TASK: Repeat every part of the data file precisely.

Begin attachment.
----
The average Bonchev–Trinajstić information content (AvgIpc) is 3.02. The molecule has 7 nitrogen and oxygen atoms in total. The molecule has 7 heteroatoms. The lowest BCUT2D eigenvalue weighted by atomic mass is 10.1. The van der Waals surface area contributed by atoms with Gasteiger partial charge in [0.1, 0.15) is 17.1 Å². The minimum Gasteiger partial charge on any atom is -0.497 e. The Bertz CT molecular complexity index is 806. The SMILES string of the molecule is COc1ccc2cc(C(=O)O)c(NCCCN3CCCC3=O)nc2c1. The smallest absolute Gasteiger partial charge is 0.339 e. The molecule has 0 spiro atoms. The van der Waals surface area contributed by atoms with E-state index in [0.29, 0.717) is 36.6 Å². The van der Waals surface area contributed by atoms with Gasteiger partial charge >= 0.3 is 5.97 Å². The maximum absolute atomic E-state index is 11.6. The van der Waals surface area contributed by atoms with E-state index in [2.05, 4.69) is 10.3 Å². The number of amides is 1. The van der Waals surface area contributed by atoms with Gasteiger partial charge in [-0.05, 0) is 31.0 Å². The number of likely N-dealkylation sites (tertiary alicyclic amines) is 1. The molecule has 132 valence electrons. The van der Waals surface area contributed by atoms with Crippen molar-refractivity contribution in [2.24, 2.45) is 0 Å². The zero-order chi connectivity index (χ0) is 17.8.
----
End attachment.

The average Bonchev–Trinajstić information content (AvgIpc) is 3.02. The molecule has 7 nitrogen and oxygen atoms in total. The molecule has 7 heteroatoms. The lowest BCUT2D eigenvalue weighted by atomic mass is 10.1. The van der Waals surface area contributed by atoms with Gasteiger partial charge in [0.1, 0.15) is 17.1 Å². The minimum Gasteiger partial charge on any atom is -0.497 e. The Bertz CT molecular complexity index is 806. The SMILES string of the molecule is COc1ccc2cc(C(=O)O)c(NCCCN3CCCC3=O)nc2c1. The smallest absolute Gasteiger partial charge is 0.339 e. The molecule has 0 spiro atoms. The van der Waals surface area contributed by atoms with E-state index in [0.29, 0.717) is 36.6 Å². The van der Waals surface area contributed by atoms with Gasteiger partial charge >= 0.3 is 5.97 Å². The maximum absolute atomic E-state index is 11.6. The van der Waals surface area contributed by atoms with E-state index in [2.05, 4.69) is 10.3 Å². The number of amides is 1. The van der Waals surface area contributed by atoms with Gasteiger partial charge in [-0.05, 0) is 31.0 Å². The number of likely N-dealkylation sites (tertiary alicyclic amines) is 1. The molecule has 132 valence electrons. The van der Waals surface area contributed by atoms with Crippen molar-refractivity contribution in [2.24, 2.45) is 0 Å². The zero-order chi connectivity index (χ0) is 17.8.